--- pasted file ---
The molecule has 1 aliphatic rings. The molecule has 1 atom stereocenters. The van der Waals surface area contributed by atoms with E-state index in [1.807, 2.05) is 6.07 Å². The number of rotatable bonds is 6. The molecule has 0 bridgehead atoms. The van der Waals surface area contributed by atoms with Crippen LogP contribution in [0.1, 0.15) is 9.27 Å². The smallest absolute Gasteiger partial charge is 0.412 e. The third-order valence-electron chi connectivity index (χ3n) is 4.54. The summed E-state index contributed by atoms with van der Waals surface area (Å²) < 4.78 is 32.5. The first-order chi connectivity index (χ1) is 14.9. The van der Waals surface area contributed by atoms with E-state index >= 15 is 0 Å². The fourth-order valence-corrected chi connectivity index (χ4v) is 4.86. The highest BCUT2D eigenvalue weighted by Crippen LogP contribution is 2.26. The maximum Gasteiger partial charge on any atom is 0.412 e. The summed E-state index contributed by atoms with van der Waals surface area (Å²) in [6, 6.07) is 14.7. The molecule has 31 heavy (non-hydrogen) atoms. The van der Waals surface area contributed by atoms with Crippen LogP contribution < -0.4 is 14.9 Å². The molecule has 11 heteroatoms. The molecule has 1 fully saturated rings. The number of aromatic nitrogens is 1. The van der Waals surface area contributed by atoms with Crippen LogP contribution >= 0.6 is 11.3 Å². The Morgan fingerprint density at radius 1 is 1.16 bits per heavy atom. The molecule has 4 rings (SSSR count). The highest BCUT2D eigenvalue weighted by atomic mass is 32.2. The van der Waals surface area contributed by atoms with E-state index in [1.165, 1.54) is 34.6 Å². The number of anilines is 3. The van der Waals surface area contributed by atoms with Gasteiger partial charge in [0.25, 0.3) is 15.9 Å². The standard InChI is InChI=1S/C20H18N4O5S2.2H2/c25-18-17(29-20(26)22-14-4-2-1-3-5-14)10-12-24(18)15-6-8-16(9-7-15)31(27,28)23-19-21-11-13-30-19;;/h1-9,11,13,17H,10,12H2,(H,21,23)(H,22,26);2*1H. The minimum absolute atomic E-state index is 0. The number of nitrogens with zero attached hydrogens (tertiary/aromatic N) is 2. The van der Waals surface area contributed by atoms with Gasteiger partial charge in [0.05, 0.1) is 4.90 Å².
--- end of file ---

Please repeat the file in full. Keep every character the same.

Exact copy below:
The molecule has 1 aliphatic rings. The molecule has 1 atom stereocenters. The van der Waals surface area contributed by atoms with E-state index in [1.807, 2.05) is 6.07 Å². The number of rotatable bonds is 6. The molecule has 0 bridgehead atoms. The van der Waals surface area contributed by atoms with Crippen LogP contribution in [0.1, 0.15) is 9.27 Å². The smallest absolute Gasteiger partial charge is 0.412 e. The third-order valence-electron chi connectivity index (χ3n) is 4.54. The summed E-state index contributed by atoms with van der Waals surface area (Å²) < 4.78 is 32.5. The first-order chi connectivity index (χ1) is 14.9. The van der Waals surface area contributed by atoms with E-state index >= 15 is 0 Å². The fourth-order valence-corrected chi connectivity index (χ4v) is 4.86. The highest BCUT2D eigenvalue weighted by Crippen LogP contribution is 2.26. The maximum Gasteiger partial charge on any atom is 0.412 e. The summed E-state index contributed by atoms with van der Waals surface area (Å²) in [6, 6.07) is 14.7. The molecule has 31 heavy (non-hydrogen) atoms. The van der Waals surface area contributed by atoms with Crippen LogP contribution < -0.4 is 14.9 Å². The molecule has 11 heteroatoms. The molecule has 1 fully saturated rings. The number of aromatic nitrogens is 1. The van der Waals surface area contributed by atoms with Crippen LogP contribution >= 0.6 is 11.3 Å². The Morgan fingerprint density at radius 1 is 1.16 bits per heavy atom. The molecule has 4 rings (SSSR count). The highest BCUT2D eigenvalue weighted by atomic mass is 32.2. The van der Waals surface area contributed by atoms with E-state index in [1.165, 1.54) is 34.6 Å². The number of anilines is 3. The van der Waals surface area contributed by atoms with Gasteiger partial charge in [0.25, 0.3) is 15.9 Å². The standard InChI is InChI=1S/C20H18N4O5S2.2H2/c25-18-17(29-20(26)22-14-4-2-1-3-5-14)10-12-24(18)15-6-8-16(9-7-15)31(27,28)23-19-21-11-13-30-19;;/h1-9,11,13,17H,10,12H2,(H,21,23)(H,22,26);2*1H. The minimum absolute atomic E-state index is 0. The number of nitrogens with zero attached hydrogens (tertiary/aromatic N) is 2. The van der Waals surface area contributed by atoms with Gasteiger partial charge in [0.05, 0.1) is 4.90 Å².